After his education in Vienna, Heinrich Schütz brought back home to Germany, ideas that would influence the works of J S Bach – and a couple of eras later – Johannes Brahms. What would he have thought of us today, celebrating his contribution to the advancement of Western Classical Music? He’d been given good reason not to expect great blessings during his unusually long and grief-stricken life.
The story of Heinrich Schütz reads like the book of Job. In the year he was born, 596 people from his home town Weissenfels, were killed by an epidemic of the plague. He endured the Thirty Years War that left his chapel, in his own words, “a veritable rubbish‐heap”. Within the space of a few years Schütz lost his parents, his young wife, his only brother and his two little daughters. Toward the end of his life, he began to go deaf. He repeatedly, and unsuccessfully, begged his employer to let him retire. Most extraordinarily, he lived to the age of 87 – far beyond the average life‐expectancy of the time.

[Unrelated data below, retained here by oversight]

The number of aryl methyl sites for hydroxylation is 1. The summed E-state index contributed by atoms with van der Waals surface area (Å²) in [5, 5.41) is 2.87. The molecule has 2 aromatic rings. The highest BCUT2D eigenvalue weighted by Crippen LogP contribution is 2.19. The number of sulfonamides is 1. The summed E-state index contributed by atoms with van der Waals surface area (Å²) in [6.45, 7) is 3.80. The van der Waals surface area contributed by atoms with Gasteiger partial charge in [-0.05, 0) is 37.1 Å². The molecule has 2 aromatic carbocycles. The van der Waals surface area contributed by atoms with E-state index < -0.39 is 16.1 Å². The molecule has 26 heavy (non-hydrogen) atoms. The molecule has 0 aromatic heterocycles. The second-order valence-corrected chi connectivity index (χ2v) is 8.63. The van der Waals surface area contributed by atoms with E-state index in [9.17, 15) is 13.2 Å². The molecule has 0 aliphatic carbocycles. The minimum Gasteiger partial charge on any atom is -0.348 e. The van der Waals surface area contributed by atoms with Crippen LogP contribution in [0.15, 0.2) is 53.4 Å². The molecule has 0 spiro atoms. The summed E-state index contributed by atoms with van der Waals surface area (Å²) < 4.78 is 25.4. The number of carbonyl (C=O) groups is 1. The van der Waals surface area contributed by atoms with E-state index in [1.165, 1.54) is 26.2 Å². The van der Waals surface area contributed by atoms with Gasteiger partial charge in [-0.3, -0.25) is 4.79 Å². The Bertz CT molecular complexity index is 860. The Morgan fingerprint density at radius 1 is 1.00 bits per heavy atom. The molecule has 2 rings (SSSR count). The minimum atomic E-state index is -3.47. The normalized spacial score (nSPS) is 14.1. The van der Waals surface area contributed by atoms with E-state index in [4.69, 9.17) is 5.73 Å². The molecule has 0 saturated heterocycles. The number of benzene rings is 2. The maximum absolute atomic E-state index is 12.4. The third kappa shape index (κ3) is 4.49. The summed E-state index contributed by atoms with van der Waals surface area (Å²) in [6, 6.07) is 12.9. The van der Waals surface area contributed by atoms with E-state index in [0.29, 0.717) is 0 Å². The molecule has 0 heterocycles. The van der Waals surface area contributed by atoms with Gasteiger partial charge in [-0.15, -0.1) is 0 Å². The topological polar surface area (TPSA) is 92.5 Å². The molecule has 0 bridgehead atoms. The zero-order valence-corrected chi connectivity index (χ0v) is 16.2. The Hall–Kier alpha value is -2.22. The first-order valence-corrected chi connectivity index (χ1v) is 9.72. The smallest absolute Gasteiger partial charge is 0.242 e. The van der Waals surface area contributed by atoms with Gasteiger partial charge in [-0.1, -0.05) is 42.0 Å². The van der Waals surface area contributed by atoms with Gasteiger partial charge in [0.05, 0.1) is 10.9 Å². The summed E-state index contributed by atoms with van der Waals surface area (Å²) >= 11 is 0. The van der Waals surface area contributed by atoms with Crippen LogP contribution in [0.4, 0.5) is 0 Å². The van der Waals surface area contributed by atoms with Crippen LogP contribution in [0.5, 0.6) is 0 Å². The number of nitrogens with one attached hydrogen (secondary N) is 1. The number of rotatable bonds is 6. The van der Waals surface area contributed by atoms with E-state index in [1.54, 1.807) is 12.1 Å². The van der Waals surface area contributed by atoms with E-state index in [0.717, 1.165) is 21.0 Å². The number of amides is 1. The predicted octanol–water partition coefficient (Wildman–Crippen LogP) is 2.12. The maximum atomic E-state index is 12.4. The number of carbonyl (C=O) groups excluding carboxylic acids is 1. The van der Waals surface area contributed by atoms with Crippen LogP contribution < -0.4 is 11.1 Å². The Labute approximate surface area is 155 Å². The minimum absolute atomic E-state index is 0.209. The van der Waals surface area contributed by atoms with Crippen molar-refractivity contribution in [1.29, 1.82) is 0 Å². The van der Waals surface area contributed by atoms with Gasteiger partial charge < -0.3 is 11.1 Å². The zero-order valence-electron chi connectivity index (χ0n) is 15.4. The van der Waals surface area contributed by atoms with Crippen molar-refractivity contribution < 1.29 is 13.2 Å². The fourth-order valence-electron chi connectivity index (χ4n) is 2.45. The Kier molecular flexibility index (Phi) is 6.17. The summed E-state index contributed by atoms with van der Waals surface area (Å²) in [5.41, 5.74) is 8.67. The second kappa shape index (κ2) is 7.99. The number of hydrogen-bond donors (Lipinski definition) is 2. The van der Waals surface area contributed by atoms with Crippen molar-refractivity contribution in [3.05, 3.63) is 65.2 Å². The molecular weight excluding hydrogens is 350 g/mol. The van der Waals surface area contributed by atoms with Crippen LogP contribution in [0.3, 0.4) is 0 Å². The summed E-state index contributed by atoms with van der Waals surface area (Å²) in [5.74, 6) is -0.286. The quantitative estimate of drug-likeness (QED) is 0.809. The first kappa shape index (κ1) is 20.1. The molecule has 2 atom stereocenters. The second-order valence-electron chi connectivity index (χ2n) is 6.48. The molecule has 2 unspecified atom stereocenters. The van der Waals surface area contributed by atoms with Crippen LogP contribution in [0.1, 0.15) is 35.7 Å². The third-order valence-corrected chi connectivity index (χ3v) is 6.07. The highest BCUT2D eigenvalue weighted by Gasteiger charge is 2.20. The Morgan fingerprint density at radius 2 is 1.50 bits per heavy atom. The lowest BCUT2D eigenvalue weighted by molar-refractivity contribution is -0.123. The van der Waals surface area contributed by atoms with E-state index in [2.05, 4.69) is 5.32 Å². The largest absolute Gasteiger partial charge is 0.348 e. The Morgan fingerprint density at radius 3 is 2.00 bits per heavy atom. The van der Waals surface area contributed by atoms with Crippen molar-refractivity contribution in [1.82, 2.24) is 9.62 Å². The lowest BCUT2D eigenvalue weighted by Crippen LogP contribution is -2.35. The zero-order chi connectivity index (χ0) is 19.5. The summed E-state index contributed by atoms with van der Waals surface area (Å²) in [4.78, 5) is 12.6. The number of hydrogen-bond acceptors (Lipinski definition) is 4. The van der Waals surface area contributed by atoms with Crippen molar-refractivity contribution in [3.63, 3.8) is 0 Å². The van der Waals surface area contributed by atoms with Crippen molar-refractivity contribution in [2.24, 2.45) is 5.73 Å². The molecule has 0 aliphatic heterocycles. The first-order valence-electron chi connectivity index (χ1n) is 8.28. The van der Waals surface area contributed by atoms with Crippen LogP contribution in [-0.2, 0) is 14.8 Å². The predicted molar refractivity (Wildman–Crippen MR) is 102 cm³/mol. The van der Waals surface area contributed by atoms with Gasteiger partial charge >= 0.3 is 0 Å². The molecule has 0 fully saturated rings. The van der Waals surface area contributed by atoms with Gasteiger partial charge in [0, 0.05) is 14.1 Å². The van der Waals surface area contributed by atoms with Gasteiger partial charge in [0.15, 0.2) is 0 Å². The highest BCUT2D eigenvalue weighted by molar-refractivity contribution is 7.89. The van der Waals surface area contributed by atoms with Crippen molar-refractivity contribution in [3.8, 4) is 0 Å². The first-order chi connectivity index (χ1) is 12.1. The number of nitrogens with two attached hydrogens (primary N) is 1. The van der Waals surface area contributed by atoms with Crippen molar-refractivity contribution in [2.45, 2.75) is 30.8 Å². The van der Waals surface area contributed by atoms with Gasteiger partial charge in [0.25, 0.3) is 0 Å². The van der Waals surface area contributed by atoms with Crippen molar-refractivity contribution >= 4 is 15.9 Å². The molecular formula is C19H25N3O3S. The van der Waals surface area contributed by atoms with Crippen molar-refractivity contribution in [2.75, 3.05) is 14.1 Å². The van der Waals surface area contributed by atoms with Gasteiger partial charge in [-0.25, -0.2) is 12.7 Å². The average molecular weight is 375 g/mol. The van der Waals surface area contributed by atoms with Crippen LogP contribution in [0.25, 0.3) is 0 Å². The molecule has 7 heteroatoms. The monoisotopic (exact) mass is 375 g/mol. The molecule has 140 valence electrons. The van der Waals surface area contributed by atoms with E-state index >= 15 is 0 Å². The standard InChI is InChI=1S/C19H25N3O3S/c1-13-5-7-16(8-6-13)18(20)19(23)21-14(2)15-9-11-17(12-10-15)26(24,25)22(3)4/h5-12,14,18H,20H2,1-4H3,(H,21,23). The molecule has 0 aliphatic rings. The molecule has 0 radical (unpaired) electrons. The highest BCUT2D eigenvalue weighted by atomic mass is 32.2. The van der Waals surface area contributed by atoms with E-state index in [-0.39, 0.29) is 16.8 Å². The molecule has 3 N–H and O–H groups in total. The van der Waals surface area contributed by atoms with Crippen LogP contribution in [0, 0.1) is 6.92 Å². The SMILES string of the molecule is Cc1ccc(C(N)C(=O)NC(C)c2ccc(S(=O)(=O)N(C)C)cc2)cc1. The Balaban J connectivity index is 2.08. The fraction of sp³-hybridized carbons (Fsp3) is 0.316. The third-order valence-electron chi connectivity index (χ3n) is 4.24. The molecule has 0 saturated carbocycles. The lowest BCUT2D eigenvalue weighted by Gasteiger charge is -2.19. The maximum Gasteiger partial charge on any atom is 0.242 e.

As Indra Hughes sheds light on the German composer we find that his ability to write clever and joyful music didn’t wane with age. We also explore the sombre side of his musical output: Some written for Holy Week, some for a stranger reason, as we hear the story of the commissioning Prince who entertained guests by lying in his pewter coffin.
Schütz: Deus in auditorium - BIS CD‐1071
Schütz: Fili mi, Absalon - Sony SK 68 264
Schütz: Die seiben Worte - BIS CD‐832
Schütz: Dank sagen wir – Archiv 289463 046‐2
Schütz: Psalm 110 – MDG 3321170‐2
Schütz: Herzlich leib hab ich dich – HMC 901651
Schütz: Kreuzigung der beiden; Beschluss - ZZT 050402
Schütz: Herr, nun lasses du deinen diener - HMG 501261